The Top 5 Strategies for GMAT Problem Solving (Part 2)
Today’s GMAT article comes from Manhattan Review Asia, a provider of GMAT private tutoring in Hong Kong, Kuala Lumpur, Manila, and Singapore, among others. In this article, they reveal Manhattan Review’s best 5 strategies how to tackle GMAT Problem Solving questions. In fact, the article is so detailed that we had to split it into two parts. If you have missed the first part of this post, you can find it here.
4. Skipping the Algebra
The most effective way to solve problems quickly is to make up numbers. Problems involving ratios and percentages are very susceptible to solution by this method. You can of course solve such problems using algebra, but it takes so much longer.
Consider a question of the form “There are three times as many third-graders as fourth-graders at a picnic. There are also twice as many first-graders as there are second-graders. If there are four times as many third-graders as there are second-graders, what percentage of the total number of children at the picnic comprises fourth-graders?” This is a classic GMAT-style question. The quickest way to solve it is to pick arbitrary but simple numbers. Let’s assume that there are 20 fourth-graders at the picnic. That means that there must be 60 third-graders. That in turn must mean that there are 15 second-graders. Which means that there are 30 first-graders there.
Under these conditions, the total number of students at the picnic would be 30 + 15 + 60 + 20 = 125. The percentage that is comprised of fourth-graders would be 20/125 x 100 = 16%. Now, let’s apply this method to a GMAT problem. It comes from the Manhattan Review Study Companion:
Admission to a certain ballet school is very competitive. 3/8 of all applicants are male. 3/4 of all applicants are rejected in the first round including 2/3 of all male applicants. What fraction of applicants remaining after the first round are male?
Let’s pick our easy numbers. Let’s say that there are 80 applicants. 3/8, or 30, are male; 5/8, or 50, are female. 3/4 of all applicants are rejected. 3/4 of 80 = 60. That 60 includes 2/3 of all of the male applicants. 2/3 of 30 = 20. The total number of applicants who remain is 80 – 60 = 20. The total number of male applicants who remain is 30 – 20 =10. So what fraction of the applicants remaining after the first round is male? The answer is 10/20 = 1/2. The answer is (C).
A question that might have taken us four minutes to solve using algebra can be knocked off in less than 30 seconds.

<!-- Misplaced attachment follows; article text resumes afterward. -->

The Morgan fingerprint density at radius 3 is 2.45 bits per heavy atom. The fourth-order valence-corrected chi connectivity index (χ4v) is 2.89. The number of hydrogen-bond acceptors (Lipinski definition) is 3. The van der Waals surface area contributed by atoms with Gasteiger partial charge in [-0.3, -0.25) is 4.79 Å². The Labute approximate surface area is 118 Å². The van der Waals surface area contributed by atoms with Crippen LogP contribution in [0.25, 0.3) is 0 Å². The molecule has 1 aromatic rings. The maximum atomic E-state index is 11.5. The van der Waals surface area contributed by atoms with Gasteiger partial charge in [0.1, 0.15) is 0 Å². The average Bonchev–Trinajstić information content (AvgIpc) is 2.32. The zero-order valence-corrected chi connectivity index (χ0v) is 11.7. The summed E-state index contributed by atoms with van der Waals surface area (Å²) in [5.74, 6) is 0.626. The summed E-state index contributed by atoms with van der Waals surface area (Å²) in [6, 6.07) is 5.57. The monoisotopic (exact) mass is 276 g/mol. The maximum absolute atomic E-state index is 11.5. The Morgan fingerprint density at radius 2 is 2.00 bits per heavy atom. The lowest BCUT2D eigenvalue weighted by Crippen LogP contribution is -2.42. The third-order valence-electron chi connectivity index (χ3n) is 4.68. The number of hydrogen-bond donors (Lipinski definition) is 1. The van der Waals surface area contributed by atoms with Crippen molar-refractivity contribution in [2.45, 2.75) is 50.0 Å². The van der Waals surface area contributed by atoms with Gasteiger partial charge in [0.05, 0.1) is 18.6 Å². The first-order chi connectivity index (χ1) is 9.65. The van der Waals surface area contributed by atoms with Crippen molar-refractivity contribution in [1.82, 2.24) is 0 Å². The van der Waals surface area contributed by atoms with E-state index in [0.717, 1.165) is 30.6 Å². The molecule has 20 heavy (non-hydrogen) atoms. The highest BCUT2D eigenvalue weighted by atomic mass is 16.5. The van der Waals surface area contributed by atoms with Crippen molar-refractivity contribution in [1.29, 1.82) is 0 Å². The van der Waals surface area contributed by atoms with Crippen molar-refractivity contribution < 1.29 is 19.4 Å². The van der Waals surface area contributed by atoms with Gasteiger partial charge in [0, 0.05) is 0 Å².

5. Making Algebra work for you
There are of course times when algebra is unavoidable. If the question isn’t asking about ratios or percentages but is instead seeking actual numbers, then we have no choice but to set up equations. It is very important to remember that you can’t keep applying the same method to every problem. Picking arbitrary numbers doesn’t always work. Let’s take a look at a question that isn’t susceptible to solution by substitution. Again, it comes from the Manhattan Review Math Study Companion:
The population of Country S is 10 million people less than the population of Country J. If in 5 years, Country J has twice as many people as Country S, how many people will live in Country S in three years given that each country has a constant population growth of 0.5 million people per year?
The question, like many GMAT questions, is confusing. The information is presented in a not especially helpful way. Let’s set out the issues in as lucid way as possible. Don’t clutter up your calculations with “x”s and “y”s. Since it’s the population of Country S that we’re after, let’s call it S. That means that the population country J at the moment is S + 10. Since the population of both countries grows at the rate of ½ a million a year, then in five years’ the population of country S will be S + 5/2. The population of Country J will be S + 10 + 5/2. At this point the population of Country J will be twice the population of Country S.
Thus we have our equation:
S + 10 + 5/2 = 2 (S + 5/2)
S + 10 + 5/2 = 2S + 5
S = 5 + 5/2 = 7 ½
It is very tempting at this stage to look at the answer choices and to plump for (B). However, that’s a trap. The question isn’t asking what is the population of Country S. It’s asking what the population of Country S will be in three years’ time. Therefore, we will need to add 3 x 1/2 = 3/2 to 7 1/2. The answer is 9 million or (C).
The equations are straightforward. The difficulty of the problem was translating the information into that straightforward equation.
Best of luck on your GMAT! If you want to know more about the GMAT Preparation options from Manhattan Review, please attend a free interactive GMAT webinar that will feature many suggestions and tricks how to prepare for the test. Please also be sure to check out the free Manhattan Review GMAT Sentence Correction Guide.
- The Top 5 Strategies for GMAT Problem Solving (Part 1) (clearadmit.com)